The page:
Over the past days, in the lead up to the election in Israel, we are increasingly seeing more and more strategic campaigning. I call this time the “mathematicians’ time”.
These are the days when many discussions revolve around how to vote tactically to support the block you’re in favor of. Everyone is trying to make those calculated decisions, often based on recent polls; if you vote for Gideon Saar, you may end up getting Yair Lapid as prime minister. If you decide not to vote for Bezalel Smotrich’s party, he may not pass the electoral threshold and then the right-wing block will lose the election. Many Israelis are trying to figure out who’d they need to vote for in order to ensure their block – the pro-Netanyahu block or the anti-Netanyahu block will stand a chance of forming a coalition government. On these final hours before the election, we find strategies, manipulations, lies, and deceits and very little ideology or world views. Many Israelis will go to the polls with a decision based on these tactics rather than a firm opinion on who would be the best person to run the country.
This has not led to great enthusiasm among voters. Unlike previous elections, where two candidates ran for premiership and rallied many voters in unprecedented numbers, this round is very likely to see lower turnout.
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The voter turnout is likely to play a significant role in the outcome of this election. The election held in March 2020 saw a 71% turnout rate, which is considered high in Israel (since 2003, voting turnout has mostly remained in the 60’s%).
Looking at the last election’s turnout rate, the only political parties who succeeded in bringing the highest number of their voters to the polls (80% and above) are the two main religious parties – Shas and Yahadut HaTorah. A bit behind are the parties that represent the settlers’ vote, who had around 75% turnout rate. Behind them we can find cities with a majority of Likud supporters or Arab supporters whose turnout rate was around 65%. Cities with the majority of center-left supporters had 70% turnout rate.
Among the main drivers of this impressive turnout rate was the fact that Israeli Arabs headed to the polls in unprecedented numbers with an astounding 64%. According to most predictions, Israeli Arabs are less likely to vote at this election which could weaken the Arab parties – The Joint List (HaReshima HaMeshutefet) and the United Arab List (Ra’am).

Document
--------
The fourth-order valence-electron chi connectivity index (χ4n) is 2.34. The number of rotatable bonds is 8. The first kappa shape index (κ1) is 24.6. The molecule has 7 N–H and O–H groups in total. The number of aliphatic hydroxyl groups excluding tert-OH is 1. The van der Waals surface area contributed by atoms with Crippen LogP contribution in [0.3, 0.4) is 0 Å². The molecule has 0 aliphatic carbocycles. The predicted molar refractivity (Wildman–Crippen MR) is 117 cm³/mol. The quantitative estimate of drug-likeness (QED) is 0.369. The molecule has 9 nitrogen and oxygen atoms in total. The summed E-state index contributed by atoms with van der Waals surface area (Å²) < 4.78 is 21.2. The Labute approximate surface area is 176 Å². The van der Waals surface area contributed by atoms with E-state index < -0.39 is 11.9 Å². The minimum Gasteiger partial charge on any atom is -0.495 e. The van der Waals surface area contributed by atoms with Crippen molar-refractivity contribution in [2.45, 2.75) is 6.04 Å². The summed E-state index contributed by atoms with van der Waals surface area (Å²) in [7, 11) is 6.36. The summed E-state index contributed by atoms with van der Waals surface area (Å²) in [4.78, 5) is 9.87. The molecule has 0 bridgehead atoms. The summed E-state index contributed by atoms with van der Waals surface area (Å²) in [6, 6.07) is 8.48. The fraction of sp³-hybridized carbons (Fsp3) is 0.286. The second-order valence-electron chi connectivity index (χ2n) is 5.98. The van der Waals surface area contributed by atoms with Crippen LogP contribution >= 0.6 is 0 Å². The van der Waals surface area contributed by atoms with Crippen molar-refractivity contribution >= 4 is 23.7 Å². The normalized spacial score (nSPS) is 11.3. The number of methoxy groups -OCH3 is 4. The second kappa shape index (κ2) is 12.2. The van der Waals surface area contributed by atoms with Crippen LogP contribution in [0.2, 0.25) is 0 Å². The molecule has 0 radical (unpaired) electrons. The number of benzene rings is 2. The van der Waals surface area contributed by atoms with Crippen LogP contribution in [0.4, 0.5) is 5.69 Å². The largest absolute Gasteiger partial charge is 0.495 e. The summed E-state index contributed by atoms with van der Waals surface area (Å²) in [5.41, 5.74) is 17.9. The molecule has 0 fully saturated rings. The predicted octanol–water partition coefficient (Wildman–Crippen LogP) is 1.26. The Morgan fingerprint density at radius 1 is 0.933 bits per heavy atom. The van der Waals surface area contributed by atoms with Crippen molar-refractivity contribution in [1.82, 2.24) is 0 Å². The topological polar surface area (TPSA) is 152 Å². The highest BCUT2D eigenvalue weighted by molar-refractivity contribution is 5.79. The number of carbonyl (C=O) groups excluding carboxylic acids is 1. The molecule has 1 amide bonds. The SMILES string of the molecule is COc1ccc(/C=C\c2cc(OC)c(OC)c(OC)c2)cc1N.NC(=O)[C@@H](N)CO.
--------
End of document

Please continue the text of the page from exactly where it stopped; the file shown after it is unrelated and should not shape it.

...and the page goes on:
Another factor that makes it hard to predict the turnout rate is the reluctance to vote because of the fears of COVID-19 transmission. We have seen a decrease in voter turnout in many countries that held elections over the past year. Yet despite a successful vaccination campaign, COVID-19 fears are still likely to effect voters. The younger generations, who are normally less inclined to vote, are even more likely to avoid the polling stations tomorrow as they are part of the population group with highest rate of people who avoided vaccinations.
Election fatigue is also likely to affect the turnout rate. According to a recent Channel 12 poll, around 10% of Israelis remain undecided, which translates into 12 seats. Some Israelis may well decide to stay home after three election ended up in a fourth one. Many Israelis know they may well head into a fifth round in a 2021.
But a counter- factor that can play a part in the result is that unlike previous years, this would be the first election almost all of voting age Israelis will remain in Israel. National Election Day is a paid Vacation Day in Israel, which has always been used by many Israelis to travel abroad. Because of COVID-19 restrictions, few have been able to depart so it would be very interesting to see if it will encourage more Israelis to cast their votes this year.
Many parties are likely to take proactive steps to encourage voters to turn up because they know how significant every vote is this time. For example, if the Likud will be able to raise the turnout rate among its supporters by “a mere” 1%, it can translate these votes into 1 mandate – which could be the one seat required to form a majority coalition government. The ability of parties to bring their voters to the polling station will play a significant role in an election which is likely to have a low turnout.
With less than 24 hours before the polling stations open, the key indicator for everyone to watch closely is the voter turnout rate– it can be the one factor that will make the difference between losing or winning this election.
Roni Rimon is a notable PR practitioner in Israel. He began his career as the legal correspondent for Israel’s daily newspaper, Haaretz. He served as a spokesperson for the City of Tel Aviv-Jaffa.
Rimon has advised nonprofits as private companies, social organizations, public figures, and senior politicians.
Among others. in 2006, he served as campaign manager for Israel’s Labor Party. In 2009, he headed Benjamin Netanyahu’s winning general election campaign.